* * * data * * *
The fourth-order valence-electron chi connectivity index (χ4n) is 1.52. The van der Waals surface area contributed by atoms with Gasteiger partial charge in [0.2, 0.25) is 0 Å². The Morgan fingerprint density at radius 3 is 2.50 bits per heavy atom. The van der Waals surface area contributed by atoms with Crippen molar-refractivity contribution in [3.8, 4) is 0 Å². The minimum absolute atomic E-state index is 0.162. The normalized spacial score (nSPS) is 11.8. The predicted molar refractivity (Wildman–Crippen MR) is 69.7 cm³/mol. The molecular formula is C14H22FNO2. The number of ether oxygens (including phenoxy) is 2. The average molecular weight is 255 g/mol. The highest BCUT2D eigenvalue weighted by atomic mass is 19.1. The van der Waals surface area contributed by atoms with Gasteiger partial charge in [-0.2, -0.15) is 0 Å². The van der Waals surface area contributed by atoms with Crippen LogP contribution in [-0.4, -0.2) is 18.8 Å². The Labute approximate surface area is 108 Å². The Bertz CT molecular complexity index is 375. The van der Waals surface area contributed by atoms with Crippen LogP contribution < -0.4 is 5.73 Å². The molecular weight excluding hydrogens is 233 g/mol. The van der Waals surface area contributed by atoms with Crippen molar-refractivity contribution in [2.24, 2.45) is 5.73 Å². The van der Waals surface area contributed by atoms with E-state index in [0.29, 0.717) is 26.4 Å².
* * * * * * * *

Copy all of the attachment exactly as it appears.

The fourth-order valence-electron chi connectivity index (χ4n) is 1.52. The van der Waals surface area contributed by atoms with Gasteiger partial charge in [0.2, 0.25) is 0 Å². The Morgan fingerprint density at radius 3 is 2.50 bits per heavy atom. The van der Waals surface area contributed by atoms with Crippen molar-refractivity contribution in [3.8, 4) is 0 Å². The minimum absolute atomic E-state index is 0.162. The normalized spacial score (nSPS) is 11.8. The predicted molar refractivity (Wildman–Crippen MR) is 69.7 cm³/mol. The molecular formula is C14H22FNO2. The number of ether oxygens (including phenoxy) is 2. The average molecular weight is 255 g/mol. The highest BCUT2D eigenvalue weighted by atomic mass is 19.1. The van der Waals surface area contributed by atoms with Gasteiger partial charge in [-0.2, -0.15) is 0 Å². The van der Waals surface area contributed by atoms with Crippen LogP contribution in [-0.4, -0.2) is 18.8 Å². The Labute approximate surface area is 108 Å². The Bertz CT molecular complexity index is 375. The van der Waals surface area contributed by atoms with Crippen LogP contribution < -0.4 is 5.73 Å². The molecular weight excluding hydrogens is 233 g/mol. The van der Waals surface area contributed by atoms with Crippen molar-refractivity contribution in [2.24, 2.45) is 5.73 Å². The van der Waals surface area contributed by atoms with E-state index in [0.29, 0.717) is 26.4 Å².